Cut out the "ums." Seriously. By cutting out what comes out of your mouth when you pause or move on to a new point, you'll sound infinitely more polished, professional, and engaging.
Cutting out the "ums" comes with time and experience, however. You have to resist the urge to say something like, "The point, then, um, is to embrace each day, um, because each day has unlimited potential to be the best one ever."
That's sloppy speaking.
Other phrases in the "um" category:
- You know
- Get it?
You will not eliminate these nervous pauses by practicing in front of a mirror. You need to record yourself or speak in front of people (friends) who will count your "ums". Only then will you notice you're doing it.
When I was 16, I spoke to my first large group - about 750 other teenagers and church leaders. The day before, I practiced in front of 15 of my friends. Their biggest feedback wasn't on my content; it was that I said "you know?" a total of 21 times in 14 minutes.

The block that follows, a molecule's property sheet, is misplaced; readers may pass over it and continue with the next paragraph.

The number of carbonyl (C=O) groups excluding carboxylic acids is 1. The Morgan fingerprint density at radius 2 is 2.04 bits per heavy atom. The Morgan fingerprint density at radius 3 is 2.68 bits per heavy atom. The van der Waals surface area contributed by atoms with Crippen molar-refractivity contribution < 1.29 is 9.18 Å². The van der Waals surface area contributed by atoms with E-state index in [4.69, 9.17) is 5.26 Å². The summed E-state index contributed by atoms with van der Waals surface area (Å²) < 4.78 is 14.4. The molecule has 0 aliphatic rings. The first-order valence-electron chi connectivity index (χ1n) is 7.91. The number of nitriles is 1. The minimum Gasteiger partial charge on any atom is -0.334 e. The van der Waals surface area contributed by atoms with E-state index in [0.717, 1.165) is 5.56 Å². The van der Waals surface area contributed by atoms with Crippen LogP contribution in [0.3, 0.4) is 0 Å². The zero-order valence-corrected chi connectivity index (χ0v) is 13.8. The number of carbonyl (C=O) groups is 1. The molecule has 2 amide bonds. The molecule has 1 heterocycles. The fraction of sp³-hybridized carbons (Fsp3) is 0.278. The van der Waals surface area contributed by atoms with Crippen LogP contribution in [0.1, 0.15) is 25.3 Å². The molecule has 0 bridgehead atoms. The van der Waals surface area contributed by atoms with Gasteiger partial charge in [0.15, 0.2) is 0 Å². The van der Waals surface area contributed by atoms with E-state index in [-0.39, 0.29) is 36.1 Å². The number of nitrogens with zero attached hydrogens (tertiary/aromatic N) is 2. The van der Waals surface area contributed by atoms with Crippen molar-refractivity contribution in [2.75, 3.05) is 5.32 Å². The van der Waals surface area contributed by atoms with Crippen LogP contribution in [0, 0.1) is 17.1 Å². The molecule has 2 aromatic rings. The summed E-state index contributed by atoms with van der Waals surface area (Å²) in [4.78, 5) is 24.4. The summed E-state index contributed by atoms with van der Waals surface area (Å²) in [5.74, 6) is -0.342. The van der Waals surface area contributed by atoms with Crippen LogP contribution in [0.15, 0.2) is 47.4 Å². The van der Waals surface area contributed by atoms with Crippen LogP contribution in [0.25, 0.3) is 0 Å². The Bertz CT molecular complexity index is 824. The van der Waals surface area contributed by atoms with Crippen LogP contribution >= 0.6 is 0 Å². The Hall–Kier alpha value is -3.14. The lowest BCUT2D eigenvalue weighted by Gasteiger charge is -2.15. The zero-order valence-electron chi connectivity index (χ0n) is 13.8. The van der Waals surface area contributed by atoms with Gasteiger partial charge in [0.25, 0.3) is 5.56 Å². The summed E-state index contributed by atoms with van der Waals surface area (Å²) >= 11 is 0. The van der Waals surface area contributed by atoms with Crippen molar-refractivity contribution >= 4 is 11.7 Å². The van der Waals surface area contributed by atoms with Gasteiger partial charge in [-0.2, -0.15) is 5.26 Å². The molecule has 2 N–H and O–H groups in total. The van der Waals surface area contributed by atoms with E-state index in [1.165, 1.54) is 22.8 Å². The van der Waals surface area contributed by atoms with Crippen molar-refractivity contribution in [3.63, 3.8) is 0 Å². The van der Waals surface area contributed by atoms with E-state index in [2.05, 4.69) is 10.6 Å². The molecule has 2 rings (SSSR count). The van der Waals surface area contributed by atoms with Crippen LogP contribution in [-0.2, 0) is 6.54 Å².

The next night (I still have the recording - on casette tape) when I did it live, I didn't say "you know?" once. But I said "indeed" eight times, for whatever reason. It takes some work to get rid of the "ums" and their pause-related cousins.
Next time you're preparing a talk, skip the mirror session and listen to yourself or ask someone to count. Get rid of the "ums" and take your speaking to the next level.
The only exception may be if you need an "um" to make a point or to let the audience laugh or applaud as you move on. Silence is better than "um." Keep at it. You'll get it after a few years. Watch: